“Without Hubble imaging, it remains a mystery whether this fast radio burst originated from a single, homogeneous galaxy or from some kind of interacting system,” said Alexa Gordon of Northwestern University, who led the study. “It's these kinds of environments — these exotic environments — that are pushing us toward a better understanding of the mystery of fast radio bursts.”

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Gordon presented this research during the 243rd meeting of the American Astronomical Society in New Orleans, Louisiana. “Detecting the most distant fast radio burst environment using the Hubble Space Telescope” on January 9 as part of a session on “High energy phenomena and their origins“.

Gordon is an astronomy graduate student in Northwestern's Weinberg College of Arts and Sciences, where she was advised by study co-author Wen-Fei Fong, an associate professor of physics and astronomy. Fung and Gordon are also members of the Center for Interdisciplinary Exploration and Research in Astrophysics (CIERA).

Birth from a bubble?

Fast radio bursts (FRBs) flare up and disappear within milliseconds. They are short, powerful radio bursts that generate more energy in one fast burst than our Sun emits in an entire year. The record-breaking fast radio burst (FRB) (dubbed FRB 20220610A) was even more extreme than its predecessors.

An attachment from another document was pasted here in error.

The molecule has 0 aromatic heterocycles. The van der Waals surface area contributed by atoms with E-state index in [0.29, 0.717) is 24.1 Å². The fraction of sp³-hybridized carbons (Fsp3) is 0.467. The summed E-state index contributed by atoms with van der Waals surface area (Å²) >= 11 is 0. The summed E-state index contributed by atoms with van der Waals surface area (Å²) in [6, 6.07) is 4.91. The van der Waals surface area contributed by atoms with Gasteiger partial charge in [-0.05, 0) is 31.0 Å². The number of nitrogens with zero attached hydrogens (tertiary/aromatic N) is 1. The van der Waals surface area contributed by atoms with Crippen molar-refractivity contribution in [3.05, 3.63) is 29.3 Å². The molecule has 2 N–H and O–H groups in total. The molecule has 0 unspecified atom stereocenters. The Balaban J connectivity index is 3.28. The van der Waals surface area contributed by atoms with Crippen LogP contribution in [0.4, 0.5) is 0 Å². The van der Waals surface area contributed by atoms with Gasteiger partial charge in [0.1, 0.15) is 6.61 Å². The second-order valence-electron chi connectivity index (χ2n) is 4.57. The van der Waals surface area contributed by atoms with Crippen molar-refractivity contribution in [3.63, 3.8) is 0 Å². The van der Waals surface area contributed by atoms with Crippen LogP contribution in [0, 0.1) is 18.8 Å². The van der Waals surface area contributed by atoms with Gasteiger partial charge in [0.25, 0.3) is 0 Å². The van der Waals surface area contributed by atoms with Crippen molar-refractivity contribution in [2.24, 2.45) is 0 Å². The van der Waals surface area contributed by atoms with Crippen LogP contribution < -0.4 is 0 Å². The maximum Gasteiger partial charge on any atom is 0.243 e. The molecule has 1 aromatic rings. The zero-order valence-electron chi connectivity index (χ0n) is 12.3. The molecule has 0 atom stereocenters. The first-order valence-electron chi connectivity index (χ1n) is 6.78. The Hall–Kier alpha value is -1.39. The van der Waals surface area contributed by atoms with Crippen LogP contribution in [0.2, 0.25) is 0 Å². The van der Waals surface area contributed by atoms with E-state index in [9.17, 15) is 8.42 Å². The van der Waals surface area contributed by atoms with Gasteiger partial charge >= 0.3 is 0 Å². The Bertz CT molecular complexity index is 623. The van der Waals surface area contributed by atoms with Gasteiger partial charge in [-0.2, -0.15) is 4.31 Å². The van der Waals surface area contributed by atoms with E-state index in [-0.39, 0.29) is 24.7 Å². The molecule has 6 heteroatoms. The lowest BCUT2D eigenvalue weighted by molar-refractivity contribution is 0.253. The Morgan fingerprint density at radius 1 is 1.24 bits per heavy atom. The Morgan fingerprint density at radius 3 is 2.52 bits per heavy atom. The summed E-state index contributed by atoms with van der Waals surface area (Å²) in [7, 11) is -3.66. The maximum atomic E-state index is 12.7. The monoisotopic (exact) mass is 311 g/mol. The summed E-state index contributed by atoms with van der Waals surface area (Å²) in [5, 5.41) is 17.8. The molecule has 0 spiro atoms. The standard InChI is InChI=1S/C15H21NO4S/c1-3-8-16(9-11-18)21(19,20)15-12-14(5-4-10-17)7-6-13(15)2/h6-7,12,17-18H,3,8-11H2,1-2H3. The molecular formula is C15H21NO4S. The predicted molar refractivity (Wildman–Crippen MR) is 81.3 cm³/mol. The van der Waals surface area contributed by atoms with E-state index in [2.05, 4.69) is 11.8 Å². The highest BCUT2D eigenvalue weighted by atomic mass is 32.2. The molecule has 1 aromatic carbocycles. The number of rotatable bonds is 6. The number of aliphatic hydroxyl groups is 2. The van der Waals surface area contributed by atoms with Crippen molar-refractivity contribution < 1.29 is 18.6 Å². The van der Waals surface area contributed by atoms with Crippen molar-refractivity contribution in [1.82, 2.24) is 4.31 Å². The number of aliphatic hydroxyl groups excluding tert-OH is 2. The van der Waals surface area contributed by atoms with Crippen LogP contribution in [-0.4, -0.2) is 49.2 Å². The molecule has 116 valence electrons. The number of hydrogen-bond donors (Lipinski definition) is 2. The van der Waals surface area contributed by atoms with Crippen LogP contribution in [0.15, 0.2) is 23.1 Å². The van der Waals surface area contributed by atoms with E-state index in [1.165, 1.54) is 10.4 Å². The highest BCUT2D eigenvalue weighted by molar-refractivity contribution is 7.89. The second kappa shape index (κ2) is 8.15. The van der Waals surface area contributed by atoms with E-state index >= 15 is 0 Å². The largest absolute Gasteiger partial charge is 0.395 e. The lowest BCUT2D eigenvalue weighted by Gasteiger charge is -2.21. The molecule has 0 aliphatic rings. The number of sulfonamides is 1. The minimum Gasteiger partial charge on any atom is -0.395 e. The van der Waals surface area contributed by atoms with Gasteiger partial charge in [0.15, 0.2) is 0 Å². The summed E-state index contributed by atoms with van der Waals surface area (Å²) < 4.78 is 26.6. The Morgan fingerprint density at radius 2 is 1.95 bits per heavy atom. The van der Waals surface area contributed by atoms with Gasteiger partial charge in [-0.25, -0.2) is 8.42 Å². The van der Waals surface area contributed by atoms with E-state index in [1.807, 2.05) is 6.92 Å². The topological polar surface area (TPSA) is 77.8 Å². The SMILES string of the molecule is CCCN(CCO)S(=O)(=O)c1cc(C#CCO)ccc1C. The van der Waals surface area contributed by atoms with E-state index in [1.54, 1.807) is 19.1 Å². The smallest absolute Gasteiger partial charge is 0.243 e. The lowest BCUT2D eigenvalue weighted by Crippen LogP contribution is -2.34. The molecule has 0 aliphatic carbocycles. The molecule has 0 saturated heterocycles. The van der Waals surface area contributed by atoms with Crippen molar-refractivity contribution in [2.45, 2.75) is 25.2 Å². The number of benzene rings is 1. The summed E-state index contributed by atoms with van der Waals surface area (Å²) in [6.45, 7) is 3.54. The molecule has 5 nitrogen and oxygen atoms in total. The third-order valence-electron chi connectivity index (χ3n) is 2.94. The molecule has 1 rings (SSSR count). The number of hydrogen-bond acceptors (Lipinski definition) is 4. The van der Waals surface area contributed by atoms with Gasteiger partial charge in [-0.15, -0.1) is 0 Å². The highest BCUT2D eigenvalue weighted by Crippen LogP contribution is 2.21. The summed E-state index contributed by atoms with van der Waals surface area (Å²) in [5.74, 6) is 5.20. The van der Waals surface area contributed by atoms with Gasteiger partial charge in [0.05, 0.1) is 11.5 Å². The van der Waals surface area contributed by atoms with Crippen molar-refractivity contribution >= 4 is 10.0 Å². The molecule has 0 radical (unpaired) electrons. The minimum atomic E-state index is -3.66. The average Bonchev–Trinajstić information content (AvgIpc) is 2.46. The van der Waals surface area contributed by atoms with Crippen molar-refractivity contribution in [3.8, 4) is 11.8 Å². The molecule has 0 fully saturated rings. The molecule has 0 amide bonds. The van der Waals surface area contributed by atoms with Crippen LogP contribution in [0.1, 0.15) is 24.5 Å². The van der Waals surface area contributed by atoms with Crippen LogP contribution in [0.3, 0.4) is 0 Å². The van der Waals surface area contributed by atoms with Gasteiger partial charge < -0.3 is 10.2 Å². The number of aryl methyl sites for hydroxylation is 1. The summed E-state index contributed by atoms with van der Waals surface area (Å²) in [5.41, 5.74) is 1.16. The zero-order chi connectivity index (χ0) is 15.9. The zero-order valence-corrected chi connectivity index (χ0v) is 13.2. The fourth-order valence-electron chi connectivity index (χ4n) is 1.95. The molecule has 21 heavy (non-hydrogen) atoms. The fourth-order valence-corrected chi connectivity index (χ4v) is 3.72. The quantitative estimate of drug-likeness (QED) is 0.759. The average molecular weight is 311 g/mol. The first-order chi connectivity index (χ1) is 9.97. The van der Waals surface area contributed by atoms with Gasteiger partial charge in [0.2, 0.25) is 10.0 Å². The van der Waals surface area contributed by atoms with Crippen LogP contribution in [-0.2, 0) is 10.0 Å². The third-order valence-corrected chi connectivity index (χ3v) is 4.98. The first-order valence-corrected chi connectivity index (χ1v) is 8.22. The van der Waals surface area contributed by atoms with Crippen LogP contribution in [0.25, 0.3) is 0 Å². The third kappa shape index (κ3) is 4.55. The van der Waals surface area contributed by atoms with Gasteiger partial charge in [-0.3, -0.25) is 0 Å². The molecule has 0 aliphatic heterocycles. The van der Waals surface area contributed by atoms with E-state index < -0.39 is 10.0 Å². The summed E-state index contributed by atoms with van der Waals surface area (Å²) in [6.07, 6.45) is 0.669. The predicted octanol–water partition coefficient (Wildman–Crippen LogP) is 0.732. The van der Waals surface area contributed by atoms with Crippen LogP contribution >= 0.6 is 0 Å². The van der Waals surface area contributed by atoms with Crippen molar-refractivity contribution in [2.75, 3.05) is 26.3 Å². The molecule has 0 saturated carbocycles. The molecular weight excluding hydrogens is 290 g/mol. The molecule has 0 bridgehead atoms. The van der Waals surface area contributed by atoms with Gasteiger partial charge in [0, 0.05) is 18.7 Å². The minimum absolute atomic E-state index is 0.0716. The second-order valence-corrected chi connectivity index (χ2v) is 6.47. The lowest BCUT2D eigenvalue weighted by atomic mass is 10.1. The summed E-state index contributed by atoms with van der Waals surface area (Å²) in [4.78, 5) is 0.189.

Not only was it four times more active than the closest FRB, it was also the most distant FRB yet discovered. When FRB 20220610A originated, the universe was only 5 billion years old. (For comparison, the universe is now 13.8 billion years old.)

The host galaxy of the fast radio FRB 20220610A

A Hubble Space Telescope image of the galaxy hosting an exceptionally fast and powerful radio burst, FRB 20220610A. Hubble's sensitivity and sharpness reveal a compact cluster of multiple galaxies that may be in the process of merging. They existed when the universe was only 5 billion years old. FRB 20220610A was first discovered on June 10, 2022, by the Australian Square Kilometer Array Pathfinder (ASKAP) radio telescope in Western Australia. The European Southern Observatory's Very Large Telescope in Chile confirmed that the fast radio burst came from far away. Image credit: NASA, ESA, STScI, Alexa Gordon (NW)